Veteran In Crisis Fatally Shot. Sheriff Shrugs. NAMI Advocate & Judges Demand Answers

Protesting shooting

(5-18-21) Damian Daniels, a 30 year-old combat veteran who’d been diagnosed with paranoia, had not taken his medication. He called the police to complain about noises in his house. He suspected it might be haunted.

Daniels was well-known to local law enforcement as an individual with a mental illness.  Two deputies went to his house and Daniels told them that he’d not taken his medication that day. They asked Daniels if he wanted to hurt himself and he replied that he didn’t. They asked him if he’d like the deputies to check his home for noises and he said no.  Before leaving, they told him that he needed to take his medication.

There was no evidence that Daniels was a danger to himself or others, the officers wrote after that meeting. He didn’t meet the criteria for an emergency detention.

The next day, deputies again were called to Daniels’ house. This time, he was sitting outside with a .40 caliber handgun tucked into his waist band. Daniels was clearly in the midst of a mental health crisis but he didn’t want to go with the officers. When he refused to obey them, the encounter turned ugly. Deputies shot Daniels with tasers. He tried to take a taser away from them. A deputy drew his service weapon and fired twice killing Daniels.

What makes this August 2020 fatality different from other shootings is that it happened in San Antonio, Texas, a city that for nearly two decades has been considered a national model for how its law enforcement officers deescalate mental health crises.

San Antonio has a 16-member Mental Health Crisis Unit that has been featured on HBO in the documentary, Ernie and Joe Crisis Cops. In receiving a 2017 award, the unit was praised:

More than 100,000 people have been diverted away from jail or emergency rooms thanks to the work of the San Antonio Police Department’s mental health detail and its Crisis Intervention Training program. The program has reduced the need to use force and instead has helped to connect people with the mental health services they need.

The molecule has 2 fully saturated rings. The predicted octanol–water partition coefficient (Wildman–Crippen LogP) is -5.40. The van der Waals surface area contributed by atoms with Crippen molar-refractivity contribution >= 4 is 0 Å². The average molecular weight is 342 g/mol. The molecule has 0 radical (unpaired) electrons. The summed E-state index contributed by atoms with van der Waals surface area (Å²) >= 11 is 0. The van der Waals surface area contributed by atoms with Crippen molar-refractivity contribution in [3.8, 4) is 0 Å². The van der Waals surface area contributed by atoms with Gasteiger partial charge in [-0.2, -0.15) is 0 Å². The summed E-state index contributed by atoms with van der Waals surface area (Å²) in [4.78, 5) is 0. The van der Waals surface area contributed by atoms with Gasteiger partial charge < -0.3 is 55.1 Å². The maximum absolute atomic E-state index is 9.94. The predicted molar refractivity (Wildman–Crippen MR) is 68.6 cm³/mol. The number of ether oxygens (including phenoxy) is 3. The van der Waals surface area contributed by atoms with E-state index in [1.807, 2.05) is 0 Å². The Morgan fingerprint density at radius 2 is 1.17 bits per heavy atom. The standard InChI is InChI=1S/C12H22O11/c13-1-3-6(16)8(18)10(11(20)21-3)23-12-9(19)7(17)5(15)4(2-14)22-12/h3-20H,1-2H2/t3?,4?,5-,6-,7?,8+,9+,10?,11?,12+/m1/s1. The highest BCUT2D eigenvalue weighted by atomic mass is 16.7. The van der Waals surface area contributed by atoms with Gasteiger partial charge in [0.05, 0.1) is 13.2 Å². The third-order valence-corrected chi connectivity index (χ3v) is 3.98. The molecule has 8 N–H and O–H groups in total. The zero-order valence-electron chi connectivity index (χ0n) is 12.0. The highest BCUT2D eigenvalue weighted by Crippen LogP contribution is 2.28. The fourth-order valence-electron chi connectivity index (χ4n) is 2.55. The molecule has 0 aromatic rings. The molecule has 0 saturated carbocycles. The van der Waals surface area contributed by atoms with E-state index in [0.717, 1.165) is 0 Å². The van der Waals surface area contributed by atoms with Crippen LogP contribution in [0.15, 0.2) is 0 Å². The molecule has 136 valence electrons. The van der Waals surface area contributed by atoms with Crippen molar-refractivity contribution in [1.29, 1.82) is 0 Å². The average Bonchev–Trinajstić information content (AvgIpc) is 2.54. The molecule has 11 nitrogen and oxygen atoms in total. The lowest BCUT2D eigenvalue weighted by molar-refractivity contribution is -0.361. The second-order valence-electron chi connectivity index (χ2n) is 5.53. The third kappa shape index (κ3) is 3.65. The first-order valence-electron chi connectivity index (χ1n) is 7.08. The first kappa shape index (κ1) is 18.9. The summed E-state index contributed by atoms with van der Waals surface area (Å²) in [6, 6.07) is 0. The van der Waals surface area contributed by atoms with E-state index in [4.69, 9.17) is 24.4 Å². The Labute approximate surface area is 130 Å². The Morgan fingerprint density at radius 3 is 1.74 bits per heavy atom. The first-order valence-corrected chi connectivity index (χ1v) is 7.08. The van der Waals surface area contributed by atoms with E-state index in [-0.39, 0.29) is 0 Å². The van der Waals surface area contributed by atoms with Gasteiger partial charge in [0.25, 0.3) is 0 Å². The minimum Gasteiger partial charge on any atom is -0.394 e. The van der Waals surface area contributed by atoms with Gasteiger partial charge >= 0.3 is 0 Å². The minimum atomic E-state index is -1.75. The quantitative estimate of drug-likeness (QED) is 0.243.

Daniels’ death sparked protests partly because he was another black man fatally shot by law enforcement officers and partly because the community’s award-winning mental health crisis unit was not sent to meet with Daniels before the shooting even though deputies had been at his house the day before.

Sheriff Javier Salazar defended his officers. He told reporters there wasn’t any reason for his deputies to have detained Daniels the day before, nor was there time the next day for deputies to request help from the specialized team. Even if the unit would have been summoned, Salazar insisted the shooting would have happened because Daniels resisted and was armed.

Sheriff Javier Salazar’s claim amounts to a shrug of the shoulders. I doubt his predecessor, former Sheriff Susan Pamerleau, a  national known advocate for CIT and improved mental health services, would have been so certain.

Bexar County Judge Nelson Wolff told reporters the situation wasn’t handled well.  “Someone from that 16-member team should have gone and someone from the Center for Health Care Services should have gone out there.”  The judge reminded the public that Daniels was known among law enforcement because of his illness.

Continuing, Judge Wolff said, “In cases like this, with known mental health issues, it may have been better to send crises mental health professionals rather than deputies with guns and uniforms. I am asking …what additional mental health staff would be required to augment our Mental Health Department enabling us to better respond to cases like this.”

Judge Wolff recently convened a Task Force on Criminal Justice and Behavioral Health and has appointed Judge Oscar Kazen and long-time National Alliance on Mental Illness advocate and parent, Doug Beach, to study how the community can better react to such crises.

Doug Beach NAMI Advocate

The judges’ and Beach’s response is what responsible leaders do in these circumstances. In my opinion, local NAMI chapters need to play an active leadership role when someone with a mental illness in their community is wounded or shot. By some accounts more than 40 percent of fatal police shootings involved someone in a mental health crisis.

I’ve met Judge Kazen, who has been a leader in diverting individuals who are clearly ill into treatment rather than jail and prison. And I have known and have appreciated Doug Beach’s advocacy for years in Bexar County. These two men’s appointments as co-chairs of the task force will do much to help preserve San Antonio’s reputation.




About the author:

Pete Earley is the bestselling author of such books as The Hot House and Crazy. When he is not spending time with his family, he tours the globe advocating for mental health reform.

Learn more about Pete.